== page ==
Red Bull’s Stratos space jump, in which Austrian skydiver Felix Baumgartner successfully jumped from a helium balloon 24 miles over the earth last October, was a justifiable media sensation, however it is Red Bull’s Music Academy that seems their most adventurous campaign to date.
Started in 1998, the Red Bull Music Academy is “a world-travelling series of music workshops and festivals: a platform for those who make a difference in today’s musical landscape.” Recently, they aggressively advertised a two-week New York event, featuring 31 DJs, producers, vocalists, and “all-around music mavericks”, including big names such as James Murphy and Brian Eno.
An alternative source of physical energy, Red Bull naturally began their advertising efforts primarily in the alternative sports world (where they still have a large presence). Now, with the revitalization their Music Academy, Red Bull has established itself as a major player in the world of music and entertainment – previously unimaginable territory for an energy drink. For most companies, establishing, developing, and ultimately broadcasting a brand identity is half the focus of an ad campaign, while the other half is devoted to highlighting the particular virtues of the product.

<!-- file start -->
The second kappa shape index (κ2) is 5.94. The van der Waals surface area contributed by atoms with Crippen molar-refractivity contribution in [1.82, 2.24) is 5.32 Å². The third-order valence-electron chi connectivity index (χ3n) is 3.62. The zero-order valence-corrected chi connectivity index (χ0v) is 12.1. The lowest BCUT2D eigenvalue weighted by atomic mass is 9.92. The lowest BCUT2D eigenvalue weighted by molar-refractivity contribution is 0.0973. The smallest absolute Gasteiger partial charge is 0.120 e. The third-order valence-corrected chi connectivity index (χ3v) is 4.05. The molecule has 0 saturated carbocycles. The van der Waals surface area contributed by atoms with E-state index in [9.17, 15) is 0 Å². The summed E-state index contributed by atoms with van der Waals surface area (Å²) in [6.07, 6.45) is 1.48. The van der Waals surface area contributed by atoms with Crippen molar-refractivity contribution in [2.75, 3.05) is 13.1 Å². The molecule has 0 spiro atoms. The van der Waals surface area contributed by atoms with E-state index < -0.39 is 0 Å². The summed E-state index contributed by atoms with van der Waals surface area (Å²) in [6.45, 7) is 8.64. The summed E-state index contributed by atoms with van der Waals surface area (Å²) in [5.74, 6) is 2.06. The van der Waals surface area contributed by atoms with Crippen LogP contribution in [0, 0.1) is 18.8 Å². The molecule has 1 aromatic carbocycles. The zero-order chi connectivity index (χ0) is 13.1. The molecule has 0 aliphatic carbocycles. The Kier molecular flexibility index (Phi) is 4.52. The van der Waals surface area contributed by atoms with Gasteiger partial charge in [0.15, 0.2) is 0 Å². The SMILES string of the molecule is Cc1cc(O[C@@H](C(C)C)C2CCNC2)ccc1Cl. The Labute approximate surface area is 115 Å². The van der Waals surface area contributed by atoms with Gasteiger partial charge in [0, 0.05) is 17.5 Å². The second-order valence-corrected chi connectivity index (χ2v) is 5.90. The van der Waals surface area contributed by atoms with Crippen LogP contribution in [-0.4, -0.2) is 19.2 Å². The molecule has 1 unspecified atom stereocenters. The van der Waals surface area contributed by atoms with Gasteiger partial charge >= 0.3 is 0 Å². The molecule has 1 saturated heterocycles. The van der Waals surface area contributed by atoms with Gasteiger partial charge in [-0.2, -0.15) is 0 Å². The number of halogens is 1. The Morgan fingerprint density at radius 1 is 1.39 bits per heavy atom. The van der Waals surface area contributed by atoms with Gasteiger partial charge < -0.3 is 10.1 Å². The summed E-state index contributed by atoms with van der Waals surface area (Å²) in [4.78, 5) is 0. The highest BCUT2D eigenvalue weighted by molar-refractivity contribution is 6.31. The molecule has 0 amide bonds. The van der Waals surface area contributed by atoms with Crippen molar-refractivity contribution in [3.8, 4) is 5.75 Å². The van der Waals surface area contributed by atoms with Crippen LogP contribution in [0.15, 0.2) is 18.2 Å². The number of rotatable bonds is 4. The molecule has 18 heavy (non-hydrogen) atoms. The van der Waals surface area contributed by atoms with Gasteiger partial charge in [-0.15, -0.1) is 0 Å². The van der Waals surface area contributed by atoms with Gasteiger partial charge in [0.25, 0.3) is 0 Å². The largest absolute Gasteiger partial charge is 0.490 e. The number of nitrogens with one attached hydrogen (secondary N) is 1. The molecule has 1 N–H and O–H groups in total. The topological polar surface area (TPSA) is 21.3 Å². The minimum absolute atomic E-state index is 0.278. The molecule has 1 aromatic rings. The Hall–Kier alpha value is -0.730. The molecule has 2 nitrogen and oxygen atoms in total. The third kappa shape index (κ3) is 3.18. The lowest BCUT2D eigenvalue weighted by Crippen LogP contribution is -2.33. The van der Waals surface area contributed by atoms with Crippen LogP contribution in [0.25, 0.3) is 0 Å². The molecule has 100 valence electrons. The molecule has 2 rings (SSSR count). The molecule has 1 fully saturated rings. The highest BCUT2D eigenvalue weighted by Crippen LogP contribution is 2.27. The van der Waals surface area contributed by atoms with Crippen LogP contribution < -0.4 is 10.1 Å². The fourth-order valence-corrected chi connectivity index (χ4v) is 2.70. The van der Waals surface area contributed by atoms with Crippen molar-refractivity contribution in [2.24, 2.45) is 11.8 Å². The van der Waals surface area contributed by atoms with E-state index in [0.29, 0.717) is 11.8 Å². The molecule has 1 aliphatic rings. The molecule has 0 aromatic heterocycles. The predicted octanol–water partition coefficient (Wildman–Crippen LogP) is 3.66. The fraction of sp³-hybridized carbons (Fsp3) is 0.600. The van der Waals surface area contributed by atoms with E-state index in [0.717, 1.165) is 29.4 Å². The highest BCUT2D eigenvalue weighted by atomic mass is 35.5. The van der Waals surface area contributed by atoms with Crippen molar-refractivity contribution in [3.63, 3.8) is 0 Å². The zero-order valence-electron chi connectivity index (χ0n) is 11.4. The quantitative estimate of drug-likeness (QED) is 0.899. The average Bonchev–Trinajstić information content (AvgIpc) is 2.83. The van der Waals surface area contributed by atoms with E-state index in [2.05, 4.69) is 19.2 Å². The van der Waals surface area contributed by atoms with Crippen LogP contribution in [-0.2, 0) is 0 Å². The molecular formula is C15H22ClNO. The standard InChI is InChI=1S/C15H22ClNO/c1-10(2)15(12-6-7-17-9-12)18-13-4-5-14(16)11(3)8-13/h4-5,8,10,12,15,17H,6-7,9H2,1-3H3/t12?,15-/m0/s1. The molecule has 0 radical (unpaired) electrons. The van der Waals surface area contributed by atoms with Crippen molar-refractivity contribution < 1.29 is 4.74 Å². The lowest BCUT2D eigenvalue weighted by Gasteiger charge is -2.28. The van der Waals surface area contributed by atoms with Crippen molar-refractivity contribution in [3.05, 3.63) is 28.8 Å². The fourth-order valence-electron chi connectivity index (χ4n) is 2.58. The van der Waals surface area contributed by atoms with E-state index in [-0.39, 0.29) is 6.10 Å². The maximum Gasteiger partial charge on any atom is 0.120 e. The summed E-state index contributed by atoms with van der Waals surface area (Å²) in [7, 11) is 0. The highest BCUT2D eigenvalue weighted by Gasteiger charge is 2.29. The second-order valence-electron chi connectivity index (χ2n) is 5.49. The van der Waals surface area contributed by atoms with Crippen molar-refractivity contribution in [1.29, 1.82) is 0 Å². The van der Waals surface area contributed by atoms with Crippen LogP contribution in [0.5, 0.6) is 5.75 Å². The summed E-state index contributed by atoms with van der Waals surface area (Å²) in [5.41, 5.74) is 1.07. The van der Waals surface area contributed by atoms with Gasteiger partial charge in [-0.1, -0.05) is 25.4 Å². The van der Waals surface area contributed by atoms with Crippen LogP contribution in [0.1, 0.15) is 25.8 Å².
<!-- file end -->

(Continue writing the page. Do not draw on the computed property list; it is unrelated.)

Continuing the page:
For Red Bull, their identity is their product. After establishing the core essence of their product – exploration, adventure, pushing the limits – Red Bull has proven that nearly any market can be seen and targeted through that lens. Who’s making the most daring films, the most adventurous food? Which political candidate is radical enough to actually change things? Red Bull knows – that’s what they stand for – and they’ll be happy to tell you.